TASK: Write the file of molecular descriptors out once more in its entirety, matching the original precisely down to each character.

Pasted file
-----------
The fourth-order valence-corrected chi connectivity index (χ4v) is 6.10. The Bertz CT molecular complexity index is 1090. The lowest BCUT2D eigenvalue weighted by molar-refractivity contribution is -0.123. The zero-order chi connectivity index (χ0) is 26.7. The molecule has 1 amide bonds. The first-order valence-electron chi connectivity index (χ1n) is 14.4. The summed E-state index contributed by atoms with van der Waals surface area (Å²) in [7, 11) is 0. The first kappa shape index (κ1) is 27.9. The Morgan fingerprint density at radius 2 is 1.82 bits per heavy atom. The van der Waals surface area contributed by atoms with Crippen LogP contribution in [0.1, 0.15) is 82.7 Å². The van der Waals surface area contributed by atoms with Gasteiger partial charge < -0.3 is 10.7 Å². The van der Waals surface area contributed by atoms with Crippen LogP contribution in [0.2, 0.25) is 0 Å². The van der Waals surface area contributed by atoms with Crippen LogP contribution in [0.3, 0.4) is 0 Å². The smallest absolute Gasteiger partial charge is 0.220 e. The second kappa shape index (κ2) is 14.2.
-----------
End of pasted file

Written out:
The fourth-order valence-corrected chi connectivity index (χ4v) is 6.10. The Bertz CT molecular complexity index is 1090. The lowest BCUT2D eigenvalue weighted by molar-refractivity contribution is -0.123. The zero-order chi connectivity index (χ0) is 26.7. The molecule has 1 amide bonds. The first-order valence-electron chi connectivity index (χ1n) is 14.4. The summed E-state index contributed by atoms with van der Waals surface area (Å²) in [7, 11) is 0. The first kappa shape index (κ1) is 27.9. The Morgan fingerprint density at radius 2 is 1.82 bits per heavy atom. The van der Waals surface area contributed by atoms with Crippen LogP contribution in [0.1, 0.15) is 82.7 Å². The van der Waals surface area contributed by atoms with Gasteiger partial charge < -0.3 is 10.7 Å². The van der Waals surface area contributed by atoms with Crippen LogP contribution in [0.2, 0.25) is 0 Å². The van der Waals surface area contributed by atoms with Crippen LogP contribution in [0.3, 0.4) is 0 Å². The smallest absolute Gasteiger partial charge is 0.220 e. The second kappa shape index (κ2) is 14.2.